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To help GPs and dentists diagnose patients faster, we recently launched our new Oral Cancer Toolkit in partnership with the British Dental Association and the Royal College of General Practitioners. Here, Professor Richard Shaw, a mouth cancer specialist who helped create it, explains why the toolkit recommends a departure from the recently published NICE referral guidelines.

If we want to improve the UK’s survival rates, early diagnosis matters. Indeed, the recent debate over future NHS cancer policy has focused heavily on the UK’s lagging survival rates compared with other similar countries. And our tendency to diagnose some patients later, when survival can be poorer, has come under scrutiny as a key factor.

Why might the UK diagnose cancers less effectively? As Professor Sean Duffy, NHS England’s Clinical Director for Cancer, recently told a meeting of cancer surgeons, many suspect that our cancer patients are getting trapped in ever more complex and growing waiting lists, and that GPs are acting perhaps too effectively as gatekeepers for getting worrying symptoms properly checked out.

In an attempt to improve things, in June the National Institute for Health and Care Excellence (NICE) recently published new Referral Guidelines for Suspected Cancer. The aim was to make it easier for GPs to refer patients, for either tests or to see a specialist, sooner and shift the stage patients are diagnosed to an earlier point in their disease.

While providing such rapid diagnosis and investigation will challenge the NHS’s already hard-pressed resources, such a shift in culture will undoubtedly save lives.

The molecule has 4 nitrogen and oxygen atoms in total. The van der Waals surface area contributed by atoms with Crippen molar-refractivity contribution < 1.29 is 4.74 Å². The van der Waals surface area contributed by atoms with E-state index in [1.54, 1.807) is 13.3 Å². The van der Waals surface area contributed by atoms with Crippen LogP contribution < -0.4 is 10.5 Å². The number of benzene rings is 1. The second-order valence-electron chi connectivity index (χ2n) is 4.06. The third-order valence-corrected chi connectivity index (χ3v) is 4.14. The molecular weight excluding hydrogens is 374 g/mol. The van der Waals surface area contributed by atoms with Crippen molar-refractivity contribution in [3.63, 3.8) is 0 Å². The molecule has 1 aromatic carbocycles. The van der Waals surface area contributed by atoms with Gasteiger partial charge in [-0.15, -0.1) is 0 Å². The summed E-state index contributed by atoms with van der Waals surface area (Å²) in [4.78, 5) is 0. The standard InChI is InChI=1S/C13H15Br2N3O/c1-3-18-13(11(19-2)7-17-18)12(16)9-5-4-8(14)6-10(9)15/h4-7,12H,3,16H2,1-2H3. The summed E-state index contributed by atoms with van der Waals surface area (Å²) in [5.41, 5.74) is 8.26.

But the guidelines aren’t perfect and, in particular, many of us who treat patients diagnosed with oral cancers believe NICE has got it slightly wrong. So when I found myself invited onto the advisory group to work on Cancer Research UK’s new oral cancer toolkit, I saw an opportunity to influence things. And I found that other experts in the group shared similar views to mine.

Oral cancer – early diagnosis is crucial

Ms Richard Shaw2-200x200

I’ve seen first-hand the effect of diagnosing oral cancers late – Prof Richard Shaw

Over the 15 years I’ve been practicing, I’ve seen first-hand the effects of diagnosing oral cancers late. Stage I and II disease can have excellent outcomes, with around eight or nine out of ten patients surviving for five years or more, often after relatively simple treatment.

But patients with more advanced stages (III and IV) often need complex treatment – radiotherapy, even chemotherapy – and even so, just three or four out of ten survive for five years.

Unfortunately around half of the patients I see fall into this latter category.

Clearly, there are improvements to be made – especially when, in many cases, the suspicious symptoms are relatively clear cut.

Spotting it early